Today, for the first post, I’m sharing Marian and Richard’s initial reactions to each other. Marian demonstrates her phantom ability while Richard demonstrates his ability to turn heads.
Marian walked to the back of her desk to face the window. She held out her arms, as if to absorb the sun, and he watched, rapt, as she become, clothes and all, intangible. It all happened in seconds, until he could see the outline of her but he could also see right through her.
She floated several feet into the air. Oddly, she seemed to have more curls in her hair in this state. She slipped through the window and outside. He rose, fascinated, and walked closer. She hung in midair just outside the window, light streaming through her, looking like an angel captured in stained glass. He drew in his breath.
In the blink of an eye, she passed back through the window, into the office, and an ordinary mortal stood before him once more.
The healing ability that kept him from aging was subtle. Telepathic ability was similarly quiet. He had fought a firestarter to the death a few hundred years ago. That had been a spectacular battle.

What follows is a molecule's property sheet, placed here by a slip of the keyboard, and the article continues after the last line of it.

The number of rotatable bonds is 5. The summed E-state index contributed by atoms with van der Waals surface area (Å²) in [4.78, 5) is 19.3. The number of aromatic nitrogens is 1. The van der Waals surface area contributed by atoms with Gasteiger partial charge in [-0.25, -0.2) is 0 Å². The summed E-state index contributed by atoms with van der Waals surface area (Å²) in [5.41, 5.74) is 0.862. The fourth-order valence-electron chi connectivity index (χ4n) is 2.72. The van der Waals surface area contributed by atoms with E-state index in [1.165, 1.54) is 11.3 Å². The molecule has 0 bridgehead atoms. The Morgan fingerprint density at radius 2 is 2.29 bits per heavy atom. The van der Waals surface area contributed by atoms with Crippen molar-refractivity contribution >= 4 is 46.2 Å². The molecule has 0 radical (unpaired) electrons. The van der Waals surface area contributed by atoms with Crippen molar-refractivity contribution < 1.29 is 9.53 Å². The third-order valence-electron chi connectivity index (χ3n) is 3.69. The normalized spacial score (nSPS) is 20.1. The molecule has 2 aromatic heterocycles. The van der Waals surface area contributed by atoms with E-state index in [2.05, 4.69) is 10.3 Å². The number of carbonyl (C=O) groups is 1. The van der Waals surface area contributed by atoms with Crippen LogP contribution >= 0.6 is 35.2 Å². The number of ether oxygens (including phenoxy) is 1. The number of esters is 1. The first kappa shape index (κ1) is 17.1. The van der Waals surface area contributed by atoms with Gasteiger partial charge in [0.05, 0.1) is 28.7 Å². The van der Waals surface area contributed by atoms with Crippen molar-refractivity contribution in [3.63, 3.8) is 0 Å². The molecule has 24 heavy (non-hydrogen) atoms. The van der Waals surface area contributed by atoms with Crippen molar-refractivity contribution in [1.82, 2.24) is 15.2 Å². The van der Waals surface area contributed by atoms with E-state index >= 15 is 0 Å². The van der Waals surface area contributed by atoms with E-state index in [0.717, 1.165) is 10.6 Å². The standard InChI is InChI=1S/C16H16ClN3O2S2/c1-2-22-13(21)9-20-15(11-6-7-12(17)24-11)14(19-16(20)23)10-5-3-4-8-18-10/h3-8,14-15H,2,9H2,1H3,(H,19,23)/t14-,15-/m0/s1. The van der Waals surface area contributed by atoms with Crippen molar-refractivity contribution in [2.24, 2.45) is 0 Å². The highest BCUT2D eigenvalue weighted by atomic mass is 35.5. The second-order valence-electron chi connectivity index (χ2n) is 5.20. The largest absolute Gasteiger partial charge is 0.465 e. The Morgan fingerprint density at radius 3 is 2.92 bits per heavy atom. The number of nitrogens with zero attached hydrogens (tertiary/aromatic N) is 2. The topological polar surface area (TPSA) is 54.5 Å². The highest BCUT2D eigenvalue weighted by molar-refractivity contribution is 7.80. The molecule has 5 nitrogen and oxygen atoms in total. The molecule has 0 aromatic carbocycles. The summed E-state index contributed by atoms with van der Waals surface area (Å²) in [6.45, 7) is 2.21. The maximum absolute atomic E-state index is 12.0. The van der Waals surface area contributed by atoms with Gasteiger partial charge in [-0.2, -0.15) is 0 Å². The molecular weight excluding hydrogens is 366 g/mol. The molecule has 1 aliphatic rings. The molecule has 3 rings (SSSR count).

But he had never seen any ability to match the sheer awesomeness of Marian Doyle becoming one with the light.
It was early on a weekday morning. Bryant Park, an oasis of calm in the midst of the midtown skyscrapers, was nearly deserted. The restaurant was closed, the carousel silent and the public tables and chairs almost completely empty.
Richard chose a table in the middle of the park and pulled out a chair for her. “Thank you. I seem to be thanking you a lot today.”
“You are quite welcome for all of it.” He folded himself into the chair. The sunlight streaming in from behind them caught the blond bleached into his hair by the sun and wind. No wonder he wanted to take a walk.
He needed to be outdoors, not inside a stuffy office. His tanned face contained some age lines, primarily around his eyes. If he were an ordinary person, she would have guessed his age between thirty and forty.
Richard Genet wasn’t ordinary. He stretched his long legs out in front of him and relaxed into the wire mesh chair.
“You spend a great deal of time outdoors?” she asked.
“Yes. I live in California, near the ocean.” He would fit right in with the movie stars.
“Do you surf?”
“Every day. Do you?”
She shook her head. “I’ve never tried.”
“Not a particular interest, or do you hate it?”
“It’s never come up.” I would learn if you agreed to teach me, she thought. He must look gorgeous in
a wetsuit, on a surfboard, about to take a wave, the sun and wind at his back.
Thank God she hadn’t said that out loud.